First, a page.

Surviving the COVID “Hangover”: Fostering Mental Health in the Workplace – and Outside

    Before 2020, creating a robust benefits strategy to encourage mental health was in some cases, a luxury for employers. But during the COVID-19 pandemic, it’s been an imperative for employee health – and retention. The COVID-19 pandemic has introduced new stressors that negatively impacted Americans’ mental health. Nearly a year after the start of the pandemic began, adults surveyed still felt symptoms of anxiety, depression, and have reported increased substance use and suicidal thoughts. Those 18-24 have been more severely impacted.

    Unaddressed, these conditions can negatively impact productivity and health of workers in the United States. According to PWC’s Behind the Numbers 2022 report, the COVID-19 “hangover” will lead to increased utilization in many areas of medicine, including substance use, poor nutrition, and feelings of depression or anxiety. However, the overall healthcare spend in 2022 is projected to be at 6.5%, down from 7% in 2021 (up from 6% in 2020).

    Making Mental Health a Priority

    Many employers have made changes to their benefits since the pandemic began that can make a lasting difference in the health and lives of employees.

    According to Kaiser Health News’ 2021 annual benefits survey, nearly 40% of employers with at least 50 employees have expanded mental health offerings such as telemedicine, that have been highly utilized in more vulnerable populations.

    Address Root Causes of What’s Stressing Your Employees

    • Is it work/life balance? Flexible schedules or “mental health days” can free up time for busy families with scheduling needs and provide added time to focus on a hobby or exercise routine, or simply sleep in.

    • Is it the need to talk to a counselor? Telehealth and online counseling, either through an EAP or other programs, can reduce costs while increasing access to therapy. Many employees are more likely to talk about distressing events in the comfort and safety of their home.

    • Is it minimizing stress? There are a plethora of mindfulness and meditation apps aimed at reducing stress, bringing added calm and clarity. Providing a discount for subscribing to these apps can go a long way at making mental wellness an everyday priority.

    • Is it decreasing isolation? Create opportunities for holding online “social” hours or socially-distanced luncheons.

    Don’t Get Burned

    “…At the end of the day, we’re human, too.” That was famed American gymnast – and gold medal winner – Simone Biles, who shockingly withdrew herself from the team’s final competition during the 2021 Tokyo Summer Olympics. Biles stated she needed to focus on her mental health, because she felt she was “carrying the weight of the world” on her shoulders for herself – and her team – to continue winning big.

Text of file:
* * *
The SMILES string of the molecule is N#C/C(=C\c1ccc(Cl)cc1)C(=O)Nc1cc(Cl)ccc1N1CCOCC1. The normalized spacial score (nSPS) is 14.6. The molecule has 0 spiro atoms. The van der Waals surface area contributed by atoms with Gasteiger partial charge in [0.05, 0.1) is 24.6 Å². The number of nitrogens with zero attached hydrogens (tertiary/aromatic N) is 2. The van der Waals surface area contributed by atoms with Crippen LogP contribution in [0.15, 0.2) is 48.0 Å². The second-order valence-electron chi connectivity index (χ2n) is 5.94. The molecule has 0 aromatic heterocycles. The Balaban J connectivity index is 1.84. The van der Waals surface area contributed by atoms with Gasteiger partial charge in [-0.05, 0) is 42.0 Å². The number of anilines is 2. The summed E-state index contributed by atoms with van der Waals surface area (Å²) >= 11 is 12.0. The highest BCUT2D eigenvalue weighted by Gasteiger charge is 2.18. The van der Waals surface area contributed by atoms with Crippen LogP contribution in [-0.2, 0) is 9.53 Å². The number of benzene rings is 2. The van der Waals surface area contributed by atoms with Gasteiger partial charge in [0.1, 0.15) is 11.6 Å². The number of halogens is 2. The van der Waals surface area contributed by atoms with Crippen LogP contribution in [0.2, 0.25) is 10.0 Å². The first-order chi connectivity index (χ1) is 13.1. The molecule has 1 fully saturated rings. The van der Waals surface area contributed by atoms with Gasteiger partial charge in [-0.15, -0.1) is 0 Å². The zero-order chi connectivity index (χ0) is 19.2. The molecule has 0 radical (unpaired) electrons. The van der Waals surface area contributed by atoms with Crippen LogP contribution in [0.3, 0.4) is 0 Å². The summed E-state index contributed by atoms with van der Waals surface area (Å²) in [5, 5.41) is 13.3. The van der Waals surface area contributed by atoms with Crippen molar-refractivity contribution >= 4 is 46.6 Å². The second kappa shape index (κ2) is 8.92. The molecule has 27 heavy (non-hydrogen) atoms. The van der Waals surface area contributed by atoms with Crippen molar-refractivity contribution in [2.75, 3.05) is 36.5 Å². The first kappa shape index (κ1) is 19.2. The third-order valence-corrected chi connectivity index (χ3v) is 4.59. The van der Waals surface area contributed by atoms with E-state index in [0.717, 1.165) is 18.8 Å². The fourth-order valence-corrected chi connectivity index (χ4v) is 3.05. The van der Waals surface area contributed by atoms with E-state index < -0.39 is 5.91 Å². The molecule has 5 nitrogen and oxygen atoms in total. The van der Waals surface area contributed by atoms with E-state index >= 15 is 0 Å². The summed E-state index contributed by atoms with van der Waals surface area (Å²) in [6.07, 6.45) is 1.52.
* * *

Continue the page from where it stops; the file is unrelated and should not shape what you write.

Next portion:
Burnout is real; and if caught too late, it can have a major impact on an employee – and your business.

    Employee burnout is not a mental health illness per se but is certainly an issue. The key is to address the needs of employees where they are. If employees are remote, they may be walking less per day, not eating right, and working outside of normal hours. Workers still commuting may be facing fears of getting ill or juggling work and life balance.

    • Wellness: If employees are remote, managers may want to check in on employees with a simple, 15-minute meeting to ask about workloads, challenges, and successes. Routine wellness tips on Check out our recent post on wellness for remote employees.

    • Boundaries: Employees will follow the culture of their organization. Discouraging accessibility 24/7 and endorsing structured work hours can give employees (especially remote) a stronger sense of “work time,” vs. “me time.”
    • Collaboration: Create new projects or opportunities for employees to collaborate with those outside their department. This strategy can help forge new relationships and increased interaction and engagement.

    Culture: Add the Starter…and Nurture

    The pandemic flipped the script on mental health. Now, more and more employees are willing to talk about their struggles. Creating an environment where employees are encouraged to reach out to others will not only improve wellness. Happier employees could just be the key to improving your bottom line.

    While healthcare spending related to COVID may decrease, delayed treatments or added pharmacy costs may put a strain on your upcoming plan. Our team of benefits specialists can help you analyze your current plan to determine alternative solutions that can help contain costs.

    May is Mental Health Awareness Month. If you or someone you know is struggling with mental health, substance use, or suicidal thoughts, contact SAMHSA’s National Suicide Prevention Line at 800.273.8255.